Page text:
Councillor Nick Turner, chairman of the Mill Management Committee in his letter of December 20 said I have got my facts wrong and that the cut of £90,000 is to be made to the Oxfordshire County Council (OCC) budget which supports the Mill rather than a cut to the Mill itself.
This is a misleading and disingenuous distinction.
There is no difference between the OCC budget for the Mill and the Mill itself.
The cost of the Mill is met by OCC paying for the premises and the employment costs of the professional staff who run the Mill, a grant from CDC, and income (amounting to 70 per cent of total income) from ticket sales and course fees from the public.
It seems to have been decided, we know not by whom or how, that cuts equivalent to £90,000 in the county council’s contribution should be met by OCC ceasing to pay for the professional staff at the Mill. We don’t know if any alternatives have been considered.
When Cllr Turner refers to “change to the management support at the Mill” he means getting rid of the OCC employed staff who he rightly says do fantastic work.
This little staffing matter, which Cllr Turner seems to think will be easily achieved, can only be carried out by OCC making the staff redundant (which because of TUPE will probably be automatically unfair dismissal) and paying the costs and damages of this out of public funds (which could include the costs of a judicial review). This is the proposal which currently is to be decided on by OCC officials without any scrutiny or consultation as to the effect this will have on the running of The Mill.
Cllr Turner claims the proposal to hand over full responsibility to the management committee will free the Mill from ‘political interference’.
This assertion is bizarre in that the management committee is dominated by five Conservative politicians.
Under the proposed new arrangements they and the committee will have no democratic accountability.
What I believe Cllr Turner really means is that he wants The Mill to be managed by himself and his fellow Conservatives free from any interference of any sort.
This is completely unacceptable for a publicly -funded community asset.
Cllr Turner states that I have raised this issue to further my personal political ambitions and that I have done reputational damage to The Mill.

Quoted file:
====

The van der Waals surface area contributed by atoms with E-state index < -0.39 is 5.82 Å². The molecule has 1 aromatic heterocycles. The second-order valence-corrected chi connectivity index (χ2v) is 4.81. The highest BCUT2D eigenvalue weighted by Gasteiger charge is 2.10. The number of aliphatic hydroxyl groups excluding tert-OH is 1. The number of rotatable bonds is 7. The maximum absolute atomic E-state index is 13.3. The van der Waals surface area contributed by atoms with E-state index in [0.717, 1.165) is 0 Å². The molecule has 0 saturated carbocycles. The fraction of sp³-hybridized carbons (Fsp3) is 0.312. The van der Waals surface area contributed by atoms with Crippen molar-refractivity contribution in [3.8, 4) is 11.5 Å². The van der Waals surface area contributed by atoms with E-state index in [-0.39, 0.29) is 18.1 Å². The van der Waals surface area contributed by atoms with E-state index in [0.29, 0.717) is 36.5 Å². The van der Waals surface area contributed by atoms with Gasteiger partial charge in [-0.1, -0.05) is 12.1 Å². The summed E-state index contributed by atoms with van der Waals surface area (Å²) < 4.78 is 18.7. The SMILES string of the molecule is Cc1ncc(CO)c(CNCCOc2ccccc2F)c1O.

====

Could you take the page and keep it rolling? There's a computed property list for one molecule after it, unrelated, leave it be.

This is untrue. I have raised this issue because I believe that decisions which affect the future of The Mill should be taken openly following public consultation.
The reputation of The Mill is being damaged by the refusal to be open about the cuts and to engage users and the public about its future.
Cllr Turner says that the committee recently changed its constitution. Why was this done with no consultation?
He might think it is transparent and clear, but we the public have no way of knowing this.
There is no information on The Mill’s website about the composition of the committee or how it operates or consults with the community.
I challenge Cllr Turner to be open about The Mill, to publish information about how it is managed and to allow public access to meetings and agendas and minutes.
I ask him and his committee to launch a public consultation on how best to secure and improve the future of The Mill. What is there to hide?
Finally in his personal attack on me he says I have no connection with The Mill.
I was responsible for The Mill when I was Assistant Chief Education Officer for Oxfordshire in the 1990s and, for the past 23 years, I and my family have enjoyed attending concerts and adult education classes there.
Barford St Michael
Praise for hunt prosecution
YOUR news that the Heythrop Hunt and two of its former members have been successfully prosecuted at Oxford Magistrates’ Court (Banbury Guardian, December 20) for intentionally hunting foxes with hounds will not only be celebrated by the RSPCA, which brought this action, it will also be welcomed by a growing swathe of animal lovers across Banburyshire.
It has since transpired that incontrovertible video evidence has led to one man being prosecuted and fined £1,000 (plus £2,000 costs) and another being fined £1,800 (plus £2,500 costs).
This was also the first case involving the prosecution of the hunt itself.
The Heythrop Hunt was fined £4,000 and ordered to pay a further £15,000 in costs.
This news is especially timely as Environment Minister Owen Paterson conceded on Boxing Day there would be no vote on the issue of a reversal of the ban next year because a clear majority of MPs continued to support it.
The traditional Boxing Day pageantry of riders trotting through local villages in their finery belies the hidden horrors of the fox’s fate when cornered by hounds.
Whilst avoiding a gory description for the benefit of this article, suffering is akin to that of the victims of badger baiting, cock-fighting and all other heinous illegal ‘sports’ where humane intervention is deemed unnecessary.
Like so many other lifelong countrymen, I see a clear need to differentiate between pest control and wildlife crime.
In the case of foxes, the former (ie, pest control) can be carried out proficiently and painlessly by an accurate gamekeeper or farmer with a rifle, night-sights and a knowing eye for less fit creature.
I have personally witnessed hundreds of such humane culls.
The latter has finally been recognised by the courts for what it is; a barbaric pursuit of a terrified creature.
I have also had the misfortune to witness hunt members’ inappropriate jollity following their dogs’ clumsy, agonising kills.
Thank heavens that on this occasion the courts have come down on the side of justice and common sense.
More letters in this week’s Banbury Guardian.